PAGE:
Who here feels they were properly trained on the necessary financial management concepts required to run multi-million dollar (school) restaurant chains? I know I’m in the group that would probably say I had some basic skills and the rest I learned “on the job.” I went to Purdue University and studied to become a Registered Dietitian. Luckily, Purdue had an option for “Food and Nutrition in Business” that I was able to snag some courses in marketing, accounting, economics, etc. Although, if I’m being honest, I was more grateful for those courses back then then I am today. Meaning, I loved learning something other than science, but I’m not sure how much it actually prepared me for walking into a role as a school nutrition Director and what I do today.
Learning on-the-job (literally)
So there I was, just landed my dream job (School Nutrition Director), and no idea what I had gotten myself into. I was now responsible for a team who had a lot more experience than me, which was intimidating to say the least. One of my first “to do’s” was to pay the bills that had stacked up. The accounts payable person taught me how to complete the paper voucher and break it down, sign off, done. Did I just sign off on a check to our food vendor for ~$50,000? Did I add that correctly? Is that good or bad? What is even happening right now, I’ve never seen a check for $50,000? I remember asking my co-worker in our business office her opinion and she was honest with me: managing the “budget” to ensure I keep or grow a fund balance was part of my new job and I was going to have to figure it out.
Obviously (well thankfully), as the years went by, I learned more and more. One of the best moves I made was to create a spreadsheet system of tracking expenses and revenue as it was spent and earned. The truth is that those first few years there was no strategy, just learning. But I was able to compare what happened year to year and month to month. The more I compared, the more I wanted to know. I needed to expand my spreadsheets and this led me to teaching myself how to use Excel. If there was something I wanted to know, I googled how to do it and practiced until I got it working. I attended every conference, every training, made friends with directors who were way smarter than me and willing to answer my questions, and soaked up as much as I could in terms of financial management. I needed to understand how to do better and to be better for my operation.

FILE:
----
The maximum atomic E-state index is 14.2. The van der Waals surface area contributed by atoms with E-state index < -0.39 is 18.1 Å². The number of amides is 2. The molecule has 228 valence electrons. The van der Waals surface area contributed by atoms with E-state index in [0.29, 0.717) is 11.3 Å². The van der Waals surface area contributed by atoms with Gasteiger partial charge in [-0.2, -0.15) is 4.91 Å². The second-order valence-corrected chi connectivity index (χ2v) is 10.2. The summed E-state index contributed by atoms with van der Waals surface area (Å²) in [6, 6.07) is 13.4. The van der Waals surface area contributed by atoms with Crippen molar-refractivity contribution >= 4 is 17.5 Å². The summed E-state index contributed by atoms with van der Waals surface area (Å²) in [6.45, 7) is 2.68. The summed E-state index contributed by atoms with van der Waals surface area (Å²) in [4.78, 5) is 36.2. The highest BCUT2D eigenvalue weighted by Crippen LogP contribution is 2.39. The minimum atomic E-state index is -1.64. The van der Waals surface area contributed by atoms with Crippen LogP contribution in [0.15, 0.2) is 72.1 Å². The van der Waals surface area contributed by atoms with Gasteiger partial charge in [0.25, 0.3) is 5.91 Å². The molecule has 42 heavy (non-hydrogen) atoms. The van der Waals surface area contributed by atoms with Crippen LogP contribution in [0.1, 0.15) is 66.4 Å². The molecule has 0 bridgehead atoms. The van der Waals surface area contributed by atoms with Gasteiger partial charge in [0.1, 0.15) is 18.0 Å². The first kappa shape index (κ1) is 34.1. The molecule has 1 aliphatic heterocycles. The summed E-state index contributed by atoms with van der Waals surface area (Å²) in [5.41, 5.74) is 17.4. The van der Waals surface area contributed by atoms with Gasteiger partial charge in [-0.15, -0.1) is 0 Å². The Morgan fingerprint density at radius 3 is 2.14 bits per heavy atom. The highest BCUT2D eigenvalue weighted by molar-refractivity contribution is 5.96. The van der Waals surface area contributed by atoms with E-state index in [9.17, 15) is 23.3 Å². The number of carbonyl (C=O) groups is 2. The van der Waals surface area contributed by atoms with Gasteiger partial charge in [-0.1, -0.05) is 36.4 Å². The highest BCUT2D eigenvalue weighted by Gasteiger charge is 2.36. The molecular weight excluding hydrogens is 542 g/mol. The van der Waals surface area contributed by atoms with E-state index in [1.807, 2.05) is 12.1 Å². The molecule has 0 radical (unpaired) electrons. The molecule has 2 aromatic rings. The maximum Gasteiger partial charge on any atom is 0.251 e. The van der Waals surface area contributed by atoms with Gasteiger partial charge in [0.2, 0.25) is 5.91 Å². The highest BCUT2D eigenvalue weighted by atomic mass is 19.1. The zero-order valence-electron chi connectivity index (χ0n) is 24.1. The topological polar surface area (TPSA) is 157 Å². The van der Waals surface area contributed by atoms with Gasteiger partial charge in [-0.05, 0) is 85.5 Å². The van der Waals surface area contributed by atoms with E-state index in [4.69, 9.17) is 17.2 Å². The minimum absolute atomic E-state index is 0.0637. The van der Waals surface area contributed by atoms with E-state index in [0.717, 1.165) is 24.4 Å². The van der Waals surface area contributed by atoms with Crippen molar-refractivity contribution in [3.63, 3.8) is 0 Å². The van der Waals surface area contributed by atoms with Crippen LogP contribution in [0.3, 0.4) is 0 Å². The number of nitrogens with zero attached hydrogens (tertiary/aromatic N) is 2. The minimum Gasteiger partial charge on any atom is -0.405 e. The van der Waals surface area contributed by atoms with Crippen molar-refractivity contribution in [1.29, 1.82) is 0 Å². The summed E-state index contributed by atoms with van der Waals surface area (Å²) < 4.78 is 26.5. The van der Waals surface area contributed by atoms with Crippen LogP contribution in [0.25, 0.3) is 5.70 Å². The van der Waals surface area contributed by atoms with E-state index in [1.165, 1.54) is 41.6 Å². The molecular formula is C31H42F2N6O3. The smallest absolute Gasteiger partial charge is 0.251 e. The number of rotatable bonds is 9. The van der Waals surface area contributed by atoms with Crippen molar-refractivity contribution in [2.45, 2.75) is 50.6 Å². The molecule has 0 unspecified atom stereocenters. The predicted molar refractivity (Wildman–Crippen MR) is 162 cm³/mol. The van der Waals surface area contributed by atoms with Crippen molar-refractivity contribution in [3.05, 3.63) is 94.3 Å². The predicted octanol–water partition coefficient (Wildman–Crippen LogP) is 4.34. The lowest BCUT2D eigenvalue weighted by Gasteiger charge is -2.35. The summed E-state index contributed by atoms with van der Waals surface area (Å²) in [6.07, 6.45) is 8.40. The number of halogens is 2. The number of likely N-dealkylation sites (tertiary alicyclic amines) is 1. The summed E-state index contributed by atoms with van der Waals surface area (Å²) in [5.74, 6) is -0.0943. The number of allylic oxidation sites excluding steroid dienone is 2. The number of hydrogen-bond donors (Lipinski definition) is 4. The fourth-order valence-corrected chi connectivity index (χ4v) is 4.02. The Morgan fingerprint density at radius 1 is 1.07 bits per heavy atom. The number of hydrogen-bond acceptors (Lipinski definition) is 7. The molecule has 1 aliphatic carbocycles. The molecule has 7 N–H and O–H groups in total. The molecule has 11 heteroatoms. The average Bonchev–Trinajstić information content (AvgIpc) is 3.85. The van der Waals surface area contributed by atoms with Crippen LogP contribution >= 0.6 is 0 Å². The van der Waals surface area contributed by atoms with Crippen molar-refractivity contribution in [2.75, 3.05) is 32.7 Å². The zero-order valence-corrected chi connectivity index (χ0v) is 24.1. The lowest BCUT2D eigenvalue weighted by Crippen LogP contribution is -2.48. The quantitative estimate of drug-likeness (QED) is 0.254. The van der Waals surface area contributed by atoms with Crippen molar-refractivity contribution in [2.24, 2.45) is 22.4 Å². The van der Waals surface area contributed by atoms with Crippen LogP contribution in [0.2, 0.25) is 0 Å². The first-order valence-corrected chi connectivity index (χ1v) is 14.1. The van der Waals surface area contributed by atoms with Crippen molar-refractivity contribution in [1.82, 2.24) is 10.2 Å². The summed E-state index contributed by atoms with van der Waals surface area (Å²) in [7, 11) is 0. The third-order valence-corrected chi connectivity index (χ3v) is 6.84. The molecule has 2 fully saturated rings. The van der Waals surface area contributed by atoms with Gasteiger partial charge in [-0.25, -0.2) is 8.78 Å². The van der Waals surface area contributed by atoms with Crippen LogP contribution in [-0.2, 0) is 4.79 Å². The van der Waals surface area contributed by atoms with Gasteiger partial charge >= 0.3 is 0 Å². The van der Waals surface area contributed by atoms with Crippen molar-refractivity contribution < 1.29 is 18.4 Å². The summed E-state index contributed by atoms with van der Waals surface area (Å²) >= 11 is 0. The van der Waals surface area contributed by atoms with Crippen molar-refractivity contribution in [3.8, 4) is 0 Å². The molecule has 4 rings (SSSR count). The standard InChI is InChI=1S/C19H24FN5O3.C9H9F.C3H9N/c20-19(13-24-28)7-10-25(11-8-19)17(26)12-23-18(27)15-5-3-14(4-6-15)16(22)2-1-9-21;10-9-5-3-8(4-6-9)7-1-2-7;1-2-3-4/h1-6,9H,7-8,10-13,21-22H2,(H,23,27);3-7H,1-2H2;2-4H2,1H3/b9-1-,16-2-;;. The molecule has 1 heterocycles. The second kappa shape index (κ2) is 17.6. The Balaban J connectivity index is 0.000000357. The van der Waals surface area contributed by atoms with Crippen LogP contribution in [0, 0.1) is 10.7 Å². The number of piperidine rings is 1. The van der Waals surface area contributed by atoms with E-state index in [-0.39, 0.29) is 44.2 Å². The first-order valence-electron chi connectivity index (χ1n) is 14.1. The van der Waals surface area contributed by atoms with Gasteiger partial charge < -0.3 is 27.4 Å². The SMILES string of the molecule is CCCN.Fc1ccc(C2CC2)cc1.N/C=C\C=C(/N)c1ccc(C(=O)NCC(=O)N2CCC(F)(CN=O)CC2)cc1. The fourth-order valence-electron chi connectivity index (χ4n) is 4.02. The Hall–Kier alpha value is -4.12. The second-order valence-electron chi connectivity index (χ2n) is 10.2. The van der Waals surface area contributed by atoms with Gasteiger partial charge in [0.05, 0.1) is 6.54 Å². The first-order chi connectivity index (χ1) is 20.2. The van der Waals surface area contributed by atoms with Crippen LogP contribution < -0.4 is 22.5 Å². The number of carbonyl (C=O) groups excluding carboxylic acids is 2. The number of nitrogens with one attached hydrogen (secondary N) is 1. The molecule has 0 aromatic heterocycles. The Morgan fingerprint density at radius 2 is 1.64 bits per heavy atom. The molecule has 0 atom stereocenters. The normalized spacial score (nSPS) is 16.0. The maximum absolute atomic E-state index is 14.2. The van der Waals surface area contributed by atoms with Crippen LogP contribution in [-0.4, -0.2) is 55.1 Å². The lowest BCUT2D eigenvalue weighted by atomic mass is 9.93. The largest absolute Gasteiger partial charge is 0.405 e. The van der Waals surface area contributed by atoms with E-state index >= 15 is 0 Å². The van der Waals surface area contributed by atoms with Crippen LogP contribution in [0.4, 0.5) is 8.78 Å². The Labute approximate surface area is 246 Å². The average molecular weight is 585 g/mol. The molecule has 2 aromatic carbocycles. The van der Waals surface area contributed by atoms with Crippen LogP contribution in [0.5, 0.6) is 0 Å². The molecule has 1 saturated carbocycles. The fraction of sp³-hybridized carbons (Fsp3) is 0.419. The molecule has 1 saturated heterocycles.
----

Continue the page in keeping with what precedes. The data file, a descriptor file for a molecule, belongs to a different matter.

The driving factor
If I’m being brutally honest (which is really the only way I know how to be), the main reason I worked so hard in learning financial management skills is because I wanted to be able to invest money in our program. I wanted to be able to hire/ maintain/pay our amazing team members, buy quality food and ingredients that we thought students would love, and improve facilities and technology infrastructure to make the best possible experience for students and families. But, all of that costs money. How was I going to figure out how to bring in revenue, manage expenses, and have enough leftover to invest in everything we needed to improve?
Time and experience vs. real-time data